UBLE Things to think about They need to fix the peg so that the tea leaves cannot escape through the top. Children may need to practice. Thin or soft materials are easier to use. Some materials will absorb a lot of water and some will tear easily. Encourage children to notice this. Children should be encouraged to use the same amount of tea in each bag, the same sized piece of material, the same volume and temperature of water, and to dunk for the same amount of time. Encourage children to observe differences in tea colour and the number of escaping tea leaves. To show off their research, children can draw pictures of cups of tea. They can stick a piece of the appropriate tea bag material next to each picture. Take it further The first tea bags were made from silk muslin in 1903 in the USA. Tea bags weren’t popular in the UK until the 1950’s. Now 96% of all tea sold in the UK is contained in tea bags. Modern tea bags are usually made of paper fibre and heat sealed. They come in square, rectangular, circular and pyramidal shapes. The quality of the tea in the bags varies. Some can have a high quantity of tea dust in them. Bags with whole leaves tend to take longer to brew. Keywords TEABAG TROUBLE • Hot Water • Tea • Absorption • Filtration • Materials Watch out! Water from the hot tap will work. Check its temperature before use to make sure it is not too hot for children to use. Try to prevent over vigorous dunking and splashing. Children should not drink the tea. British Science Association Registered Charity No. 212479 and SC039236

Challenges for ages 5-11


These challenges take about an hour each. Once you have completed eight of them you can get a CREST SuperStar Award. Start by downloading the Passport. Children can use this to record each activity they complete.

Our curated packs for home learning require very little equipment or resources, so are ideal now that you are back in the classroom. They also add flexibility as students can finish their Star or SuperStar Award at home, if needed.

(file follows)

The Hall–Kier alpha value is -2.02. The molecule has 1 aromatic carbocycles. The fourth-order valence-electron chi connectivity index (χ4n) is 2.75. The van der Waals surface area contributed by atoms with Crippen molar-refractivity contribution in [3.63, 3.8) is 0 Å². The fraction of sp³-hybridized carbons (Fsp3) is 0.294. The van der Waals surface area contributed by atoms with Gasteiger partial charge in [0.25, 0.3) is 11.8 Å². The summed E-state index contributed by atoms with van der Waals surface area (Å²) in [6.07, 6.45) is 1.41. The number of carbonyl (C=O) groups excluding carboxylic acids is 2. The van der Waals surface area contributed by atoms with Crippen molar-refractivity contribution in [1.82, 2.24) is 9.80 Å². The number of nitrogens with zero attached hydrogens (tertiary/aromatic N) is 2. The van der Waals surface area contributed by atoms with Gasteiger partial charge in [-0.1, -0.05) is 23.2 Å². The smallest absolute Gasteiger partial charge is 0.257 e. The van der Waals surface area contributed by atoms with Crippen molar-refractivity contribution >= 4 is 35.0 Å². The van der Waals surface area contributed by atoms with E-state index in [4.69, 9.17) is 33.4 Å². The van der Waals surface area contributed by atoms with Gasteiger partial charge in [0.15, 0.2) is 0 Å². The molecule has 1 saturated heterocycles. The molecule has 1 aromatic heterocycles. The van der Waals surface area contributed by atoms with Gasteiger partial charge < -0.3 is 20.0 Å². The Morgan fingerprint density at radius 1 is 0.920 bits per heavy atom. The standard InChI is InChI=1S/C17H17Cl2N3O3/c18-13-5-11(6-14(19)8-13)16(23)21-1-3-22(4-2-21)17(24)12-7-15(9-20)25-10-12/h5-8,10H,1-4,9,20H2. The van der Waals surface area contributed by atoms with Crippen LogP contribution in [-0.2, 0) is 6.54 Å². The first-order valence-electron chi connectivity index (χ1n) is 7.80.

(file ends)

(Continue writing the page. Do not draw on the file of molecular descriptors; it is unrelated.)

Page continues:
Each challenge has an organiser card and an activity card. All the instructions to set up the activity are in the organiser card. Read the 'watch out' section carefully before you begin. Children can use the activity card or you can read it through together.

Find out more about Star and SuperStar levels here.


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Projects for ages 11-18


Each of these projects take between ten and thirty hours to complete. The project briefs have an overall challenge, ideas for getting started and a list of resources students might need. Before they begin, students should read the health and safety section carefully. Once students have completed their projects, they can get a CREST Discovery, Bronze, Silver or Gold Award. The amount of time spent on the project and how well they met the CREST criteria determines the level students will be awarded.

Start by downloading the relevant Workbook or Profile Form below. Young people can use these to help them complete their project and record their progress.

Young people should create a plan for their project and a risk assessment before they begin any practical activity, which should be checked by a teacher. You can use the CLEAPSS student safety sheets as well as the rest of the CLEAPSS website to help them.

For Bronze projects, once a student has completed their project, you can sign up to assess it and order their personalised certificate here. Bronze assessment is incredibly easy and can also be adapted for at-home learning if needed due to unexpected lockdowns, meaning parents can always assess when teachers cannot. Check out how to assess a Bronze project here

For Silver and Gold projects student work will need to be submitted online and will be assessed by a CREST assessor. Learn more about assessment for Silver Awards here

Find out more about Bronze level here.

Find out more about Silver level here.

Find out more about Gold level here.